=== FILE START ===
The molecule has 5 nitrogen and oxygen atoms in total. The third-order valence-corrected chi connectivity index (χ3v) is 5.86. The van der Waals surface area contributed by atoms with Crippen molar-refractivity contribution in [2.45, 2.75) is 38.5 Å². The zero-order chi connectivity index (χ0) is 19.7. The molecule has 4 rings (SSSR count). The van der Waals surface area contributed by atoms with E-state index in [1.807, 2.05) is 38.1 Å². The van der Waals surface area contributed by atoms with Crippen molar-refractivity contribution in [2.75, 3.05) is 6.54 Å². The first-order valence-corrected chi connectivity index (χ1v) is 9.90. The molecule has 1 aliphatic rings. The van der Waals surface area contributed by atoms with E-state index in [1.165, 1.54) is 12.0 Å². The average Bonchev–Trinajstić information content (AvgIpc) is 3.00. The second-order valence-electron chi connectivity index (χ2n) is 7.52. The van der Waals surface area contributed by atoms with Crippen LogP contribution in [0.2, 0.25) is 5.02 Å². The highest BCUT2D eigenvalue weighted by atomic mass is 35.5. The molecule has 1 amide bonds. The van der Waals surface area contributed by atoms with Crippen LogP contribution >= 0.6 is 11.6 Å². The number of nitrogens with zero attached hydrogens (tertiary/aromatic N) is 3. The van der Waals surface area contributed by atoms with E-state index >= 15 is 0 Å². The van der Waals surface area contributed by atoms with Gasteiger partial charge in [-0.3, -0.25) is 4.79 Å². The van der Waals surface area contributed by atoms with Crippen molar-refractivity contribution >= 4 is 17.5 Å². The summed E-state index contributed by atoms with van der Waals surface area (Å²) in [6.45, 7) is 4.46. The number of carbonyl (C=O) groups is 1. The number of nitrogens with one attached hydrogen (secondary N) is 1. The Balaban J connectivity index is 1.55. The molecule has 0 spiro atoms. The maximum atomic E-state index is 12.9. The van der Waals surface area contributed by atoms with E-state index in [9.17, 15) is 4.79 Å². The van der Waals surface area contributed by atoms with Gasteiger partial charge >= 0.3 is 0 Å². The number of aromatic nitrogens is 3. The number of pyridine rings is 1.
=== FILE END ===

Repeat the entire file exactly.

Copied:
The molecule has 5 nitrogen and oxygen atoms in total. The third-order valence-corrected chi connectivity index (χ3v) is 5.86. The van der Waals surface area contributed by atoms with Crippen molar-refractivity contribution in [2.45, 2.75) is 38.5 Å². The zero-order chi connectivity index (χ0) is 19.7. The molecule has 4 rings (SSSR count). The van der Waals surface area contributed by atoms with E-state index in [1.807, 2.05) is 38.1 Å². The van der Waals surface area contributed by atoms with Crippen molar-refractivity contribution in [2.75, 3.05) is 6.54 Å². The first-order valence-corrected chi connectivity index (χ1v) is 9.90. The molecule has 1 aliphatic rings. The van der Waals surface area contributed by atoms with E-state index in [1.165, 1.54) is 12.0 Å². The average Bonchev–Trinajstić information content (AvgIpc) is 3.00. The second-order valence-electron chi connectivity index (χ2n) is 7.52. The van der Waals surface area contributed by atoms with Crippen LogP contribution in [0.2, 0.25) is 5.02 Å². The highest BCUT2D eigenvalue weighted by atomic mass is 35.5. The molecule has 1 amide bonds. The van der Waals surface area contributed by atoms with Crippen LogP contribution >= 0.6 is 11.6 Å². The number of nitrogens with zero attached hydrogens (tertiary/aromatic N) is 3. The van der Waals surface area contributed by atoms with E-state index >= 15 is 0 Å². The van der Waals surface area contributed by atoms with Gasteiger partial charge in [-0.3, -0.25) is 4.79 Å². The van der Waals surface area contributed by atoms with Crippen molar-refractivity contribution >= 4 is 17.5 Å². The summed E-state index contributed by atoms with van der Waals surface area (Å²) in [6.45, 7) is 4.46. The number of carbonyl (C=O) groups is 1. The number of nitrogens with one attached hydrogen (secondary N) is 1. The Balaban J connectivity index is 1.55. The molecule has 0 spiro atoms. The maximum atomic E-state index is 12.9. The van der Waals surface area contributed by atoms with E-state index in [9.17, 15) is 4.79 Å². The van der Waals surface area contributed by atoms with Gasteiger partial charge >= 0.3 is 0 Å². The number of aromatic nitrogens is 3. The number of pyridine rings is 1.